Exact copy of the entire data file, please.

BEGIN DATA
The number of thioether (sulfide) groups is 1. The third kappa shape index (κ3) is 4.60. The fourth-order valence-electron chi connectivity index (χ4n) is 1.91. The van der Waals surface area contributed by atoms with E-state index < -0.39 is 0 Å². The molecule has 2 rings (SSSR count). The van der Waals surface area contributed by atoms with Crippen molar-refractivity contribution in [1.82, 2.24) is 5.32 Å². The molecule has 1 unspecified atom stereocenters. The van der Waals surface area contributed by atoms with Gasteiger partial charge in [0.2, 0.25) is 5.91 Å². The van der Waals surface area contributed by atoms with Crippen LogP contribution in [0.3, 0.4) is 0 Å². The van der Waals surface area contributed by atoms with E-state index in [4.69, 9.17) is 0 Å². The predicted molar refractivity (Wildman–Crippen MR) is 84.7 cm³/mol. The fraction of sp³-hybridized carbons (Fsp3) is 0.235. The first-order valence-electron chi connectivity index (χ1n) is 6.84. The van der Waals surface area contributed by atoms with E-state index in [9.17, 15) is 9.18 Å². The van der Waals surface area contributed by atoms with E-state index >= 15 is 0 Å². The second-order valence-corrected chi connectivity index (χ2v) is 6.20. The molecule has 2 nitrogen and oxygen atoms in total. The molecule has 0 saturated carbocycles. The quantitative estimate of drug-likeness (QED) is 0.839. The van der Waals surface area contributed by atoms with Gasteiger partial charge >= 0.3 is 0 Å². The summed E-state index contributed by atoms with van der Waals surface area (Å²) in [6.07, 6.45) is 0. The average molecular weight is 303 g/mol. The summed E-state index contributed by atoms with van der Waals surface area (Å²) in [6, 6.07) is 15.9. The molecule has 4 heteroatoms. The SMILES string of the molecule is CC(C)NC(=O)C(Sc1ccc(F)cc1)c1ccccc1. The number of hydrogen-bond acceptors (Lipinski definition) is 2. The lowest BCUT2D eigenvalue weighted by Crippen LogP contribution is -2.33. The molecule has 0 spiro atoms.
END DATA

The number of thioether (sulfide) groups is 1. The third kappa shape index (κ3) is 4.60. The fourth-order valence-electron chi connectivity index (χ4n) is 1.91. The van der Waals surface area contributed by atoms with E-state index < -0.39 is 0 Å². The molecule has 2 rings (SSSR count). The van der Waals surface area contributed by atoms with Crippen molar-refractivity contribution in [1.82, 2.24) is 5.32 Å². The molecule has 1 unspecified atom stereocenters. The van der Waals surface area contributed by atoms with Gasteiger partial charge in [0.2, 0.25) is 5.91 Å². The van der Waals surface area contributed by atoms with Crippen LogP contribution in [0.3, 0.4) is 0 Å². The van der Waals surface area contributed by atoms with E-state index in [4.69, 9.17) is 0 Å². The predicted molar refractivity (Wildman–Crippen MR) is 84.7 cm³/mol. The fraction of sp³-hybridized carbons (Fsp3) is 0.235. The first-order valence-electron chi connectivity index (χ1n) is 6.84. The van der Waals surface area contributed by atoms with E-state index in [9.17, 15) is 9.18 Å². The van der Waals surface area contributed by atoms with E-state index >= 15 is 0 Å². The second-order valence-corrected chi connectivity index (χ2v) is 6.20. The molecule has 2 nitrogen and oxygen atoms in total. The molecule has 0 saturated carbocycles. The quantitative estimate of drug-likeness (QED) is 0.839. The van der Waals surface area contributed by atoms with Gasteiger partial charge >= 0.3 is 0 Å². The summed E-state index contributed by atoms with van der Waals surface area (Å²) in [6.07, 6.45) is 0. The average molecular weight is 303 g/mol. The summed E-state index contributed by atoms with van der Waals surface area (Å²) in [6, 6.07) is 15.9. The molecule has 4 heteroatoms. The SMILES string of the molecule is CC(C)NC(=O)C(Sc1ccc(F)cc1)c1ccccc1. The number of hydrogen-bond acceptors (Lipinski definition) is 2. The lowest BCUT2D eigenvalue weighted by Crippen LogP contribution is -2.33. The molecule has 0 spiro atoms.